The different camera modules have different capabilities with regard to exposure times:
|Module||Max exposure (seconds)|
Due to the way the ISP works, by default asking for a long exposure can result in the capture process taking up to 7 times the exposure time, so a 200 second exposure on the HQ camera could take 1400 seconds to actually return an image. This is due to the way the camera system works out the correct exposures and gains to use in the image, using it's AGC (automatic gain control) and AWB (automatic white balance) algorithms. The system needs a few frames to calculate these numbers in order to produce a decent image. When combined with frame discards at the start of processing (in case they are corrupt), and the switching between preview and captures modes, this can result in up to 7 frames needed to produce a final image. With long exposures, that can take a long time.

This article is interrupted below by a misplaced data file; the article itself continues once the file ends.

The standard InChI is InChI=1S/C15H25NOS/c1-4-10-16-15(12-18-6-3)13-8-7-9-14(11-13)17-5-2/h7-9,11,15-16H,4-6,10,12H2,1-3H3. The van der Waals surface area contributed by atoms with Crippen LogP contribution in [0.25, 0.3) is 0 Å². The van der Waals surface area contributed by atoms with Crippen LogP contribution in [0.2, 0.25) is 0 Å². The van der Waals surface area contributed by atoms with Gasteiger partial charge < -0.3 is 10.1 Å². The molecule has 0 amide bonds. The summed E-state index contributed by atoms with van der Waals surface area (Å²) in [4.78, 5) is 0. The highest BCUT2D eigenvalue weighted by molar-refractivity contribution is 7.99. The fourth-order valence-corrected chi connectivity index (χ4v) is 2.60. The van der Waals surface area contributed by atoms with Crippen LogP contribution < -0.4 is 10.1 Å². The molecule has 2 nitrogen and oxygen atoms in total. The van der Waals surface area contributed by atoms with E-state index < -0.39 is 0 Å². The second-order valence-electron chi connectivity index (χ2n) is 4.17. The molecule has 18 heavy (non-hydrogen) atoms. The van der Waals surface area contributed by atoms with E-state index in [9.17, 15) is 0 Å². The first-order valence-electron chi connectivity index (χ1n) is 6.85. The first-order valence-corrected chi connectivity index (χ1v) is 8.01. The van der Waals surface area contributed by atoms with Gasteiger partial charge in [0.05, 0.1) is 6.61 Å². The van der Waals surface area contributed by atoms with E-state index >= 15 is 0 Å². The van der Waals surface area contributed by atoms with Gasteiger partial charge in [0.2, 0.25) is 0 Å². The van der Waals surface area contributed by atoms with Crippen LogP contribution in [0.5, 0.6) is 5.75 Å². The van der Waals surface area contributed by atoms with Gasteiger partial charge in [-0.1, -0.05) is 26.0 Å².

Fortunately, the camera parameters can be altered to reduce frame time dramatically; however this means turning off the automatic algorithms and manually providing values for the AGC and, if required, AWB. In addition, a burst mode can be used to mitigate the effects of moving between preview and captures modes.
For the HQ camera, the following example will take a 100 second exposure.
raspistill -t 10 -bm -ex off -ag 1 -ss 100000000 -st -o long_exposure.jpg
This example turns on burst mode (
-bm) which will disable the preview switching, turns off automatic gain control and manually sets it to 1 (
-ag 1). The
-st option forces statistics like AWB to be calculated from the captured frame, avoiding the need to provide specific values, although these can be entered if necessary.